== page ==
Some 1,000 Filipino-Muslim fighters from the southern Philippines were deployed secretly and separately in Sabah to help press the royal Muslim family’s claim over Sabah, but they were ordered not to disrupt Malaysia’s May 5 national elections, a newspaper has reported.
Sultan of Sulu, Jamalul Kiram III, gave orders that the new troops that joined Raja Mudda Agbimuddin Kiram in Lahad Datu, should not disrupt Malaysia’s parliamentary elections on May 5, spokesman Abraham Idjirani told Manila Standard.
He did not clarify if the Sultan of Sulu ordered a unilateral ceasefire.
Identifying the 1,000 more fighters that joined Raja Mudda Agbimuddin’s remaining 400 troops in Lahad Datu, Idjirani said, “We don’t know if they are members of the Moro National Liberation Front and the Moro Islamic Liberation Front (MILF). Most of them have changed their identities upon their arrival in Sabah. [While there] they’re no longer MNLF or MILF.”
The two Front’s have forged pro-autonomy political settlements with the Philippine government in 1997, and in 2013.
Revealing the Sultanate of Sulu’s strategy in Sabah, Idjirani said they would break up into separate groups and launch hit-and-run campaigns against the Malaysian forces in places other than Lahad Datu.
“This is a big help to the Rajah Sultanate Force (RSF) in order to contain the Malaysian security forces in the area,” Idjirani said, but did not give more details.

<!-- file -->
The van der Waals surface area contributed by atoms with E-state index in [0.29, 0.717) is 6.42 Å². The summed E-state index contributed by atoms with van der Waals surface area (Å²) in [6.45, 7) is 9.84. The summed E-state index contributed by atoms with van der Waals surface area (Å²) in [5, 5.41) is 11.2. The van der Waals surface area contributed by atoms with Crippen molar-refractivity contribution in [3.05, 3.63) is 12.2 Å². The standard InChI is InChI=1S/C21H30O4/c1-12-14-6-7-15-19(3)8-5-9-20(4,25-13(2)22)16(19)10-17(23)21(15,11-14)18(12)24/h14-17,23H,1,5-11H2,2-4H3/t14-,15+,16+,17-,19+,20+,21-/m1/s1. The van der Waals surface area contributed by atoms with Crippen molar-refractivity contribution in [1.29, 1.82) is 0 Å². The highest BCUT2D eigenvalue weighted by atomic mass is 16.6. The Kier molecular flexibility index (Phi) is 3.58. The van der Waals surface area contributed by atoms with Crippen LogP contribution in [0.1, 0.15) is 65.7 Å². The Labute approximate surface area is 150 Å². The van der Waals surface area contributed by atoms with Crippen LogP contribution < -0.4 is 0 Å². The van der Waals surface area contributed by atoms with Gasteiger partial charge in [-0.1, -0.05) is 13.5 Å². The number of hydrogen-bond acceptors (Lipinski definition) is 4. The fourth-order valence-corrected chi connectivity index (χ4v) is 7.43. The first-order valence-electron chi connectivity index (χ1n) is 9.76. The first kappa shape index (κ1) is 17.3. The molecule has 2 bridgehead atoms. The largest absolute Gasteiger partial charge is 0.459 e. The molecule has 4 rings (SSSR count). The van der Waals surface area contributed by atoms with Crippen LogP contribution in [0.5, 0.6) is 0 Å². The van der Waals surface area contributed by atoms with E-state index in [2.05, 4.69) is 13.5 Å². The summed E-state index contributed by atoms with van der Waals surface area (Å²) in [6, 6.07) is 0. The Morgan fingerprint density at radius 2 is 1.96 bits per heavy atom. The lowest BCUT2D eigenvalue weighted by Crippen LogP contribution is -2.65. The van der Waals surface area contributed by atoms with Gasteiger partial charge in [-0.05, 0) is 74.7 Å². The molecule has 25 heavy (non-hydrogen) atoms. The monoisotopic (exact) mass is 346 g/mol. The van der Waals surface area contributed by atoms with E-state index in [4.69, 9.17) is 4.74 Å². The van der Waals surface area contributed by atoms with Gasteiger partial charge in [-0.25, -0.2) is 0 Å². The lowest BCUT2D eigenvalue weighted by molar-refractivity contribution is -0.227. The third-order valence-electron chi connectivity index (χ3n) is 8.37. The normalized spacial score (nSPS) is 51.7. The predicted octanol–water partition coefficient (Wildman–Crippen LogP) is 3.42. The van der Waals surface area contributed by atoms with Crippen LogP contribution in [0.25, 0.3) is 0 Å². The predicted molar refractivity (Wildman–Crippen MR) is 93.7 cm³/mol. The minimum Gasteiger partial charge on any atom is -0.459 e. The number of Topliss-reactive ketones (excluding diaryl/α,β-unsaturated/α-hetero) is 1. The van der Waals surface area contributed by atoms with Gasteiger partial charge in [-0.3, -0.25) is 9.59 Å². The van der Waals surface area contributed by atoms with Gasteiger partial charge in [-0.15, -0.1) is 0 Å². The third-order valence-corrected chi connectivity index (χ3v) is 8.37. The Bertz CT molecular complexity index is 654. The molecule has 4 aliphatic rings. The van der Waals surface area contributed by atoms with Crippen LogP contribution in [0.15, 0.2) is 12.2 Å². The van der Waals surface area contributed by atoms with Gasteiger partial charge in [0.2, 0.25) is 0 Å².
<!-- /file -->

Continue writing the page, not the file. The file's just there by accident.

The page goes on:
Malaysian and Philippine marines have blocked the Sulu Sea that separates Sabah and Mindanao, in the southern Philippines, since the Filipino-Muslim fighters occupied Tandauo village in early February.
Idjirani’s revelation countered Defence Minister Datu Seri Ahmad Zahid Hamidi who told Bernama, a Malaysian state-run news agency, that Malaysian Armed Forces and police are on the lookout for the possible entry of Filipino-Muslim fighters to Sabah.
In 1650, the Sultan of Brunei gave Sabah to the Sultan of Sulu.
The Malaysian government is still paying the heirs of the Sultan of Sulu, for Sabah’s lease. This was done starting 1780, by the British North Borneo, which operated on Sabah when the British government colonised Malaysia.
Sabah is the second largest state in Malaysia today after Sarawak.